Hank changes tack and decides to bring Marie over to Skyler’s house to talk some sense into her, sister to sister. After a few minutes of hyperventilating, Skyler lets her inside, on the condition Hank stays the hell away from her. All Marie wants to figure out is how long Skyler knew the truth about Walt. Since she jumped into to pool and had the breakdown? Skyler’s tears are answer enough. Since Gus Fring was murdered? Boo hoo hoo. Since Walt made all that money “gambling”? Since they bought the car wash?? Not since before Hank was shot by the twins?!? Marie is devastated as the enormity of Skyler’s complicity sinks in. Honestly, I don’t think Skyler actually understood what exactly she was doing until this moment herself. Her own breaking bad happened one small, easily-swallowed bite at a time – and now it’s time to pay the bill. When Skyler tries to gasp out an apology, Marie bitch-slaps her like the badass we always never suspected she was. “You won’t talk to Hank because you think Walt is going to get away with it,” she accuses Skyler (which I think is about right). She stalks out in a righteous huff, and promptly tries to steal baby Holly away from the bad, bad people. Skyler’s having none of that nonsense, and the two square off, Holly screaming between them like an A-list actress if I do say so myself. When Hank realizes what’s happening, he forces Marie to give the baby back to Skyler. His plan to have Marie talk Skyler into doing the right thing has backfired badly, and he tries his best contain the damage. He drags Marie to car, where she dazedly tells Hank, “You have to get him.” Let’s just say he doesn’t disagree.
Unlike most shows where people dig their own graves and such in twenty minutes without breaking a sweat, it takes Walt all day and plenty of the night to get the job done. After much back-breaking labour, he drops the barrels in the hole and covers them back up. Then he uses his GPS to figure out the coordinates of the spot he’s in, and commits the numbers to memory before breaking the GPS to smithereenies. Our Walt, he’s a smartie. If you haven’t noticed. Also, do you think anyone in New Mexico will try to find this place through the coordinates? I certainly hope so!
He drags his weary ass home, where he attempts to take a shower as Skyler tries to talk to him about the Tumultuous Day of Eventful Events. He replies by passing out on the floor in his tighty whities, and that’s when Skyler realizes that Hank was right about the cancer coming back. She wraps him in a blanket right there in the bathroom, and lets him sleep. When he wakes up she asks him if the cancer is back. “Is this it?” “Does that make you happy?” he asks, no doubt thinking about the time she assured him it would. She swallows tears. “I can’t remember the last time I was happy.” This is beyond heartbreaking, that the things he did to help his family has utterly destroyed it. He accepts this awful truth, and tells her that he knows she’s made a deal with Hank, and he’ll turn himself in if she just promises to keep the money for the kids. “Please don’t let me have done all this for nothing.” And just like that, we can’t help but have sympathy for Walter White again. Damn you, Bryan Cranston and Vince Gilligan!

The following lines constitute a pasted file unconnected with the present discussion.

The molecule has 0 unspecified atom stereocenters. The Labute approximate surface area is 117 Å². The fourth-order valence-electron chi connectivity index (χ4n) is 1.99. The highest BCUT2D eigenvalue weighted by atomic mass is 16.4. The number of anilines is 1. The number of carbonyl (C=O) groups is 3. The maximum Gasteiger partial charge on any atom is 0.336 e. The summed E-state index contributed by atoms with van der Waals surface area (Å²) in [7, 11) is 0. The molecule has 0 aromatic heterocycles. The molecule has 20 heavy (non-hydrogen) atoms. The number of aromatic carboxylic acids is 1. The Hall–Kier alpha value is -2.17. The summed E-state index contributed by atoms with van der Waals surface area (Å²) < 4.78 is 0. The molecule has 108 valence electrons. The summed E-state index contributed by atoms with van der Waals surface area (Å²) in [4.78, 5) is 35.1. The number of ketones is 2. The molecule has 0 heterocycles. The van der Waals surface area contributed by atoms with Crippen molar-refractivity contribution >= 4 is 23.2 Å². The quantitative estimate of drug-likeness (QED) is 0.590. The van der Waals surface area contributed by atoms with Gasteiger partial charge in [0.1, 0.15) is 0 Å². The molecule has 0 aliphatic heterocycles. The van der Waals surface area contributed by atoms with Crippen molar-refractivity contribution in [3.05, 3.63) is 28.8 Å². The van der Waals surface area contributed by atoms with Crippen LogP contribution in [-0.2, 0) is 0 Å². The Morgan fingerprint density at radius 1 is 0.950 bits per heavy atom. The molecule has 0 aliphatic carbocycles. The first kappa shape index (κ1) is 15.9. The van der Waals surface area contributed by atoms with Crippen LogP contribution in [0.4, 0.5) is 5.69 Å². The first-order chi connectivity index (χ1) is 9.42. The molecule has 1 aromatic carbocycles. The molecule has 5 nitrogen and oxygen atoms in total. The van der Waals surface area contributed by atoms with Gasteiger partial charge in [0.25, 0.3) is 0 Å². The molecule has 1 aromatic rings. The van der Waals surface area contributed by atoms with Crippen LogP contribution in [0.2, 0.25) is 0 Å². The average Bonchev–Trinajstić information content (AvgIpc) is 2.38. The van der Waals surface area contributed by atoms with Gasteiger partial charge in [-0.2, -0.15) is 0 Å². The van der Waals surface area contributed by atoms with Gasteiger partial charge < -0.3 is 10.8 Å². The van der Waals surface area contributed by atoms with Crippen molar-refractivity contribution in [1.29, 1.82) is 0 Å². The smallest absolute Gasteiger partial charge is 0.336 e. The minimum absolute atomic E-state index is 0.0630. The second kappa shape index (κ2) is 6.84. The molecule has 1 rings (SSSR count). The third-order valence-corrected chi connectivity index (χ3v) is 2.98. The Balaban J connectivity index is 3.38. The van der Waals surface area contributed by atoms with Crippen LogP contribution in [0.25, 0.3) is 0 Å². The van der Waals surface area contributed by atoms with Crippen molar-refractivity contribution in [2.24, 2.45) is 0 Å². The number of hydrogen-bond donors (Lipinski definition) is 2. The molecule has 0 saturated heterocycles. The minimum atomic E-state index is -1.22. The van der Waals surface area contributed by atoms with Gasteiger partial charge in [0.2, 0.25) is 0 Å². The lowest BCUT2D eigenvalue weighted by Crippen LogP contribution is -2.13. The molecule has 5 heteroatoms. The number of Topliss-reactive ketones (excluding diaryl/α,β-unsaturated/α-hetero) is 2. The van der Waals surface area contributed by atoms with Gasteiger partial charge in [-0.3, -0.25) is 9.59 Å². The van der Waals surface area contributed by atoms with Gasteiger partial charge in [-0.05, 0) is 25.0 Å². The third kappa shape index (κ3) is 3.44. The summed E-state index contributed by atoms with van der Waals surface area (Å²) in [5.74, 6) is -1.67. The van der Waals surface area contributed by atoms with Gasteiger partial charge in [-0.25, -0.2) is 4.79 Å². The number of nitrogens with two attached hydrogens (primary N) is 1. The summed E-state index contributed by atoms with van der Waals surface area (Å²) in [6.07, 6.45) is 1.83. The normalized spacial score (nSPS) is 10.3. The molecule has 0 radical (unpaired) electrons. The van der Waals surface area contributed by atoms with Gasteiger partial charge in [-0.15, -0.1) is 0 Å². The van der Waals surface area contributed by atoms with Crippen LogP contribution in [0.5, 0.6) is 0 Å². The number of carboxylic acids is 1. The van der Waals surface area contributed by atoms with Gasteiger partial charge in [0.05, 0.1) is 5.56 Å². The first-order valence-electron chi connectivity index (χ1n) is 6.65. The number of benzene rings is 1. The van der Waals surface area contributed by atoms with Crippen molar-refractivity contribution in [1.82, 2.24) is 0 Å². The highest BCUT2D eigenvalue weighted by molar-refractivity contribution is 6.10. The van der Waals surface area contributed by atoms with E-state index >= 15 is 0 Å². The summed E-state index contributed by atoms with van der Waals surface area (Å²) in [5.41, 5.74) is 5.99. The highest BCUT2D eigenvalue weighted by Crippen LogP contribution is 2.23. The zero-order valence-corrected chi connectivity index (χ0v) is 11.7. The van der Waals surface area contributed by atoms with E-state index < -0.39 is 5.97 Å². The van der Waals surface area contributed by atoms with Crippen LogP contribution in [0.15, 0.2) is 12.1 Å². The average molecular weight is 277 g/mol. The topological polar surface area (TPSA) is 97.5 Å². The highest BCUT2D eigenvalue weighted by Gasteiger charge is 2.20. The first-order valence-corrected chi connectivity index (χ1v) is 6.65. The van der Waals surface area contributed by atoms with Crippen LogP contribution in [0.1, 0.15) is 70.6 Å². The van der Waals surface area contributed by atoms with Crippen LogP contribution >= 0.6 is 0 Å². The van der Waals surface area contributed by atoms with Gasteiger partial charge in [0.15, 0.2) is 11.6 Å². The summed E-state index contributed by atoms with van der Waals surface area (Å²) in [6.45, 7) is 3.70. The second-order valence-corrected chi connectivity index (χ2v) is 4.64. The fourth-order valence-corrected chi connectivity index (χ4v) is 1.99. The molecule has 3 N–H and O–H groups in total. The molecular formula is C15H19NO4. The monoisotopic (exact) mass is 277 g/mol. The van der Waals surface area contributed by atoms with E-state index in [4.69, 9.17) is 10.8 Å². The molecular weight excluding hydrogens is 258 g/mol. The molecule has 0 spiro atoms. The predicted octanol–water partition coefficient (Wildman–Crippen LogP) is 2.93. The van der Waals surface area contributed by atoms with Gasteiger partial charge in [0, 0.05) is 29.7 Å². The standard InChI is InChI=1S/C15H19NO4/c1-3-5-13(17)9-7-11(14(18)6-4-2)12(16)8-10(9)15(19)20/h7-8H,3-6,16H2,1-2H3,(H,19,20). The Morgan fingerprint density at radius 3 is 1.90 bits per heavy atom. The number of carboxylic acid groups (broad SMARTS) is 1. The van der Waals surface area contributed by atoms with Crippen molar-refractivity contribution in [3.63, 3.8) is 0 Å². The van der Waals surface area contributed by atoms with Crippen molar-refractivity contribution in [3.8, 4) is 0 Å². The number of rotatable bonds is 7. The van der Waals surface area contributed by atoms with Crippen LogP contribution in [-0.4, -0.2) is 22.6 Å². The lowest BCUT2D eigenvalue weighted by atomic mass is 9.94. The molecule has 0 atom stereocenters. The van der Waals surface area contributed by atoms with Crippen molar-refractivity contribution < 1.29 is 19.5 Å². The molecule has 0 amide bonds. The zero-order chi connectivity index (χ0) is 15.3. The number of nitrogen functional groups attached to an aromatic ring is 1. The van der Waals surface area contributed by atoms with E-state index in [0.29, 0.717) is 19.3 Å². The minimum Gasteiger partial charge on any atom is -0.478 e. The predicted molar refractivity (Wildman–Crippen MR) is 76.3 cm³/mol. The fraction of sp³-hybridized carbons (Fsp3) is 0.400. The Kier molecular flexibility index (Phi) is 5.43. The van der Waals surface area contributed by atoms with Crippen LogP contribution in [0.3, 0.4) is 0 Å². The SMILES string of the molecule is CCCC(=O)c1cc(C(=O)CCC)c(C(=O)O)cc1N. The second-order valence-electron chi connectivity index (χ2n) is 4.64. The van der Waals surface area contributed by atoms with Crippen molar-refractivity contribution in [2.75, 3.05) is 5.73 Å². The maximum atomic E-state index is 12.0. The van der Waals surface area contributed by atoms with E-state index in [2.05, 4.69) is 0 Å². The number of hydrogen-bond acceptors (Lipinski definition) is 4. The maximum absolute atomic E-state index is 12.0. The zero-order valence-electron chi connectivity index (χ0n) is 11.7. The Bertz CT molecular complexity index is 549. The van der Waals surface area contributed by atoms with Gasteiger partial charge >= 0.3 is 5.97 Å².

But Skyler has some surprises left for us as well. Instead of weeping (more) and gnashing her teeth and flailing, she wonders how Hank found out (Walt sheepishly yet figuratively puts up his hand), how much – or should she say how little – Hank knows, and what their next move should be to outsmart him. Walt looks at her like: O___o. The game isn’t over yet, it seems.
This drama isn’t playing out in a vacuum, dear readers, as there are other cogs in this machine. Lydia takes a field trip to the new meth lab (a an filthy underground hell hole that would make Gus and Gale turn over in their unmarked graves) to talk to the idiots who are ruining her good thing by making bad meth. The thing is, they don’t care if it’s bad quality. They don’t care if her overseas market is balking, and they sure as hell don’t care that she wants sweet, crazy-assed Todd to take over as cook. Which clearly explains why she arranged to have Todd and his uncle of doom show up right about then and shoot everybody dead while Lydia cowers in the underground lab. When Todd tells her it’s okay to come out, she doesn’t want to see the icky bloodshed so he leads her to her car with her eyes closed. I mean, she’s dressed way too nicely to see corpses strewn about like beached whales that have been shot in the blowhole! Todd is delightfully solicitous of her feelings. He’s a great kid, when he’s not murdering people in cold blood without even flinching.
The next morning Hank and Marie have their own heart-to-heart as to what their next move should be. She wants him to tell the DEA what he knows, but she doesn’t understand: when the powers that be find out Hank’s own brother-in-law is Heisenberg, and has been lolling under Hank’s nose for a year or more, Hank’s career is over. He’s damn well going to go out with a bang when and if it happens. Even if it’s the end of his job, Hank is going to walk in there with proof, not speculation, and he’s at least going to be The One Who Caught Heisenberg. Thus, the stakes are raised yet again. This is a war with everything on the line for both men.
Nevertheless, Hank goes in to the office to talk to his superior officer. But before he can do that, he finds out Jess Pinkman has been picked up after being found with millions of dollars in drug money with him. Oh ho! Hank forgot about Jesse and his ties to Walt. Suddenly, a lifeline! If he can get Jesse to flip he’s going to have all the evidence he needs to put Walt in jail for the rest of his admittedly short life. But will Jesse turn on his
dad ex-friend?!? Hank opens the door to the interrogation room and shuts it behind him.
Fade to black.